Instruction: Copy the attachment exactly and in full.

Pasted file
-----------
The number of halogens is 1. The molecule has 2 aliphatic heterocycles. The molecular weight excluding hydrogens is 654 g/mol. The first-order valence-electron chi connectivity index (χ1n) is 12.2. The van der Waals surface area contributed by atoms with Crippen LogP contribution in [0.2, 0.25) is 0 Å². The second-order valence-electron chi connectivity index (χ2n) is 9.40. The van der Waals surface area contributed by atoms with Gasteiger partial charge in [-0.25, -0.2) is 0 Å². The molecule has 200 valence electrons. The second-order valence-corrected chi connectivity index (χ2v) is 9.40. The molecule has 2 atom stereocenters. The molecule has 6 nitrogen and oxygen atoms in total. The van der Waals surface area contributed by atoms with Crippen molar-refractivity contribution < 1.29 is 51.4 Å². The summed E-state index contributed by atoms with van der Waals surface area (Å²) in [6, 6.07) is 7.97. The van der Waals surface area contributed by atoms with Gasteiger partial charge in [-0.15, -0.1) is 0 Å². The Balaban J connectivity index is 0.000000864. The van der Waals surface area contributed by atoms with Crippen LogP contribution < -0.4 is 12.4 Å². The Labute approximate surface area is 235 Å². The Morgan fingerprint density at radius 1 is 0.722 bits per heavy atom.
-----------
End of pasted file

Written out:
The number of halogens is 1. The molecule has 2 aliphatic heterocycles. The molecular weight excluding hydrogens is 654 g/mol. The first-order valence-electron chi connectivity index (χ1n) is 12.2. The van der Waals surface area contributed by atoms with Crippen LogP contribution in [0.2, 0.25) is 0 Å². The second-order valence-electron chi connectivity index (χ2n) is 9.40. The van der Waals surface area contributed by atoms with Gasteiger partial charge in [-0.25, -0.2) is 0 Å². The molecule has 200 valence electrons. The second-order valence-corrected chi connectivity index (χ2v) is 9.40. The molecule has 2 atom stereocenters. The molecule has 6 nitrogen and oxygen atoms in total. The van der Waals surface area contributed by atoms with Crippen molar-refractivity contribution < 1.29 is 51.4 Å². The summed E-state index contributed by atoms with van der Waals surface area (Å²) in [6, 6.07) is 7.97. The van der Waals surface area contributed by atoms with Gasteiger partial charge in [-0.15, -0.1) is 0 Å². The Balaban J connectivity index is 0.000000864. The van der Waals surface area contributed by atoms with Crippen LogP contribution < -0.4 is 12.4 Å². The Labute approximate surface area is 235 Å². The Morgan fingerprint density at radius 1 is 0.722 bits per heavy atom.